NWMO set to resume drilling in siting communities

Borehole drilling, coring, and testing is starting in the Ignace and South Bruce areas. The drilling activities are part of scientific studies the Nuclear Waste Management Organization (NWMO) is doing to evaluate the geology of the two potential siting areas for a deep geological repository for Canada’s used nuclear fuel.

Martin Sykes, Senior Geoscientist marking where NWMO’s first borehole in South Bruce will be drilled

Borehole drilling and testing is part of the NWMO’s broader continuing site investigation work to enhance our knowledge about whether the site can meet our robust regulatory requirements. Safety and security underscores everything we do at the NWMO and our work is guided by the responsibility to protect people and the environment for future generations.

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This is the first borehole the NWMO is drilling at the potential repository site in South Bruce. In the Ignace area, we have resumed work that began before the pandemic with the fourth borehole, and work is underway to set up the site in preparation for initiating drilling of the fifth borehole.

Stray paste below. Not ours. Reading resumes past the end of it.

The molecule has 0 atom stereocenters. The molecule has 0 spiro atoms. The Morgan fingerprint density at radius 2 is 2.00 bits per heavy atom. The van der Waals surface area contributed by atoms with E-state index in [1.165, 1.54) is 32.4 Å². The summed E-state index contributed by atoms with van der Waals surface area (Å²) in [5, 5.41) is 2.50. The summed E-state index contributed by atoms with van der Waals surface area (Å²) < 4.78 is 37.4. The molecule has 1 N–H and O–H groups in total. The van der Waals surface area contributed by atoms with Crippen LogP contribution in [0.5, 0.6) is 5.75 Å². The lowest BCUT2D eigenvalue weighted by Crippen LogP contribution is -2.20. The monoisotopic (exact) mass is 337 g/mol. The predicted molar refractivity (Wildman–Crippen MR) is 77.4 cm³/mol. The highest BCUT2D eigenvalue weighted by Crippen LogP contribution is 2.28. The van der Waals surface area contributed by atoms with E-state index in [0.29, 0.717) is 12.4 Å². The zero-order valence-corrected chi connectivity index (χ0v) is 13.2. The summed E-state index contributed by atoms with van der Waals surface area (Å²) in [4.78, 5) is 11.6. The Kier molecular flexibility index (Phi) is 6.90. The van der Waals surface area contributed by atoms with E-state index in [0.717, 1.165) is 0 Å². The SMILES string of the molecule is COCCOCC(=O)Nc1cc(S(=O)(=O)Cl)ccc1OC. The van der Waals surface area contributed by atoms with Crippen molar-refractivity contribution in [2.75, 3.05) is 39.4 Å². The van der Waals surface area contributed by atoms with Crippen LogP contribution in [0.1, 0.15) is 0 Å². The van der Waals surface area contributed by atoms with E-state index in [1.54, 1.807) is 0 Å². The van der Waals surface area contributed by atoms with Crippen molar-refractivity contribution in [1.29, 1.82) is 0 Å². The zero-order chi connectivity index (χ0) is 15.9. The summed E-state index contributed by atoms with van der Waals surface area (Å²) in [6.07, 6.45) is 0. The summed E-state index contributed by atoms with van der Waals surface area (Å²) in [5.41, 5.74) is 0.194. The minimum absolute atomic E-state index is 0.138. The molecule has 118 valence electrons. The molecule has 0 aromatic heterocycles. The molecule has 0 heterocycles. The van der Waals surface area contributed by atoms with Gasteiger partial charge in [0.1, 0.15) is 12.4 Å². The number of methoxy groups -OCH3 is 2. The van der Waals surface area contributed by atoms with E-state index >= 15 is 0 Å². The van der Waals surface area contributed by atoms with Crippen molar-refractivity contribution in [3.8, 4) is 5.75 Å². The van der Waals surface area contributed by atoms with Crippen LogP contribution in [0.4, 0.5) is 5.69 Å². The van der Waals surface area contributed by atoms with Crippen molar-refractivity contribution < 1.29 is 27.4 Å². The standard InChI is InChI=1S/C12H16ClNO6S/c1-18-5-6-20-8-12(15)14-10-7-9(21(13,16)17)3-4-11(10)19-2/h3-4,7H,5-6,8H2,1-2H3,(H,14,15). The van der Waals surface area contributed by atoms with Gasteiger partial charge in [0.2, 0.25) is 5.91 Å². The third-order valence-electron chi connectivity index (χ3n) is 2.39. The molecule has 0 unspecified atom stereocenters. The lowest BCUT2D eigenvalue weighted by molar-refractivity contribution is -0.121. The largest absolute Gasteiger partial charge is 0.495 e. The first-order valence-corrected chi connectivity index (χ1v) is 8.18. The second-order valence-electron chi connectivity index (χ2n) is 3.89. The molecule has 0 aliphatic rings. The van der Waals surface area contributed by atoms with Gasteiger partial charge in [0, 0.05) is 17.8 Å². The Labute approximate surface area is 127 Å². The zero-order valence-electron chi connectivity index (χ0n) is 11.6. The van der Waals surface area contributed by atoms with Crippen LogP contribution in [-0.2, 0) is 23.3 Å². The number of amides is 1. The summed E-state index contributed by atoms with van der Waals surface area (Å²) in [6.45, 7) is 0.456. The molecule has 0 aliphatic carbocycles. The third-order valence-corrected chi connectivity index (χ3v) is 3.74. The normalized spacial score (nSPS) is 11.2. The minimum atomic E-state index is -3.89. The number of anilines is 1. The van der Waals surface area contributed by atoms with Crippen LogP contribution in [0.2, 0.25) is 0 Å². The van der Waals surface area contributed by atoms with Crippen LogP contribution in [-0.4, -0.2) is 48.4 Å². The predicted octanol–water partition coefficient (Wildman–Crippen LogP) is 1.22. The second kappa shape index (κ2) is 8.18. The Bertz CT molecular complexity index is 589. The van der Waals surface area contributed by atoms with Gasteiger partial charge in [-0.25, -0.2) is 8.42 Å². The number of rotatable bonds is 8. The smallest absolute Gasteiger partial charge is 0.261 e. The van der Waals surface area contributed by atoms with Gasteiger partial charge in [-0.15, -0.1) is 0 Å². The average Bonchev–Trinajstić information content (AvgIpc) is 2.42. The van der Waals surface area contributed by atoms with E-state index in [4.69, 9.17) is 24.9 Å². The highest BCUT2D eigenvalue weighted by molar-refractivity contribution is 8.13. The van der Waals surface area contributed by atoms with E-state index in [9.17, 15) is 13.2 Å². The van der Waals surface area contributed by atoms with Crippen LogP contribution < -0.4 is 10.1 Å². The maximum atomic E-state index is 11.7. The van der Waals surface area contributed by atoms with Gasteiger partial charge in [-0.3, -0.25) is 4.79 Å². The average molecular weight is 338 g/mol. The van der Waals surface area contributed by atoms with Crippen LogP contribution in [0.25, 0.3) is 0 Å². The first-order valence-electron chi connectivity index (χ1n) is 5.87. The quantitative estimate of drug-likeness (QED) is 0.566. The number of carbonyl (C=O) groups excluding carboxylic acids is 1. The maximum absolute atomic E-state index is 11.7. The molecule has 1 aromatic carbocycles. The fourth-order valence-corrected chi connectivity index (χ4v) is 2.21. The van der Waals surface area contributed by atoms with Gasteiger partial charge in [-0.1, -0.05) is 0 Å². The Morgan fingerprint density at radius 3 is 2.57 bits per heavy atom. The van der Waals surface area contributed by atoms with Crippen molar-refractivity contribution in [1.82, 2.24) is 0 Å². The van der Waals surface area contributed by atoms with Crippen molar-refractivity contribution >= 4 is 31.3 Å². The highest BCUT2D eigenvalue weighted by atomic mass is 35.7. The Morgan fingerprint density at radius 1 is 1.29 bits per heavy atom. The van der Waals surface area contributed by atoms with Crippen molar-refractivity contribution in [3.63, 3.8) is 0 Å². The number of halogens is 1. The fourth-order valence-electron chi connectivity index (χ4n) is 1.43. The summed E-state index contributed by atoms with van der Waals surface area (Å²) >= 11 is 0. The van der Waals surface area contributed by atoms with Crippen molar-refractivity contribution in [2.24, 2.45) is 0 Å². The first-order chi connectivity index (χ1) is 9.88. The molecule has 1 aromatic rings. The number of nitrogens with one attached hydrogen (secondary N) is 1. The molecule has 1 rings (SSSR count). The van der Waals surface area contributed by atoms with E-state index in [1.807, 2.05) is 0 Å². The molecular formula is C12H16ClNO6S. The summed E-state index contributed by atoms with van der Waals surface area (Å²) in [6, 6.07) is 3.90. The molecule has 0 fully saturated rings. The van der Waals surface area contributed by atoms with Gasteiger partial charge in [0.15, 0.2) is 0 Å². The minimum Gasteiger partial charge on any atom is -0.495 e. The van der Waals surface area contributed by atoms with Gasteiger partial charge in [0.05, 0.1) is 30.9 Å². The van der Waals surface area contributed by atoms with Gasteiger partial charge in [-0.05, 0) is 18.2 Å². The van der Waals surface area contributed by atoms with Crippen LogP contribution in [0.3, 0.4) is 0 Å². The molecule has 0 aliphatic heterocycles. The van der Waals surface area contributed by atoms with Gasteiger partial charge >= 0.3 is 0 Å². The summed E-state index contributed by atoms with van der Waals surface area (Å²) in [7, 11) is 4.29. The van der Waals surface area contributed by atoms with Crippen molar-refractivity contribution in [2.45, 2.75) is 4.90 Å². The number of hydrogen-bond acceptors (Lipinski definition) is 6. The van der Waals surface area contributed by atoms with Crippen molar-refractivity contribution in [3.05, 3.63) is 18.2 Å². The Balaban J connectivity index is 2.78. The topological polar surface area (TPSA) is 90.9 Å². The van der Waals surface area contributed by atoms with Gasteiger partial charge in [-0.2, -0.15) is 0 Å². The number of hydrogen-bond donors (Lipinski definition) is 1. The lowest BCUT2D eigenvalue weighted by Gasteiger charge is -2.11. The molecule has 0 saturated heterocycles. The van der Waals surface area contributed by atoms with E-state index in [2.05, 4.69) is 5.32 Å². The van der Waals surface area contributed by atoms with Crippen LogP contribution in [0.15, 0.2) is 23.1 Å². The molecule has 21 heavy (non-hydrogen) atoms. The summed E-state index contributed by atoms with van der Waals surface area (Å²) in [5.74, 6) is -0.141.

“Drilling of boreholes is one of the important ways that we collect information about the geology and underground setting,” said Sarah Hirschorn, Director of Geoscience, NWMO. “It allows us to learn more about the rock and the water deep below ground at our potential repository sites.”

As part of the NWMO’s site selection process, we need to be sure that used nuclear fuel can be safely contained in the rock, underneath the surface, to ensure water is protected and people and the environment are safe. We are committed to working with communities, including municipal, First Nation and Métis communities, to only safely site this project in an area with informed and willing hosts.

Once borehole drilling and testing is complete, the NWMO will share progress and findings with community members. For our borehole drilling and testing programs in Ignace and South Bruce, the field activities can take up to nine months per borehole.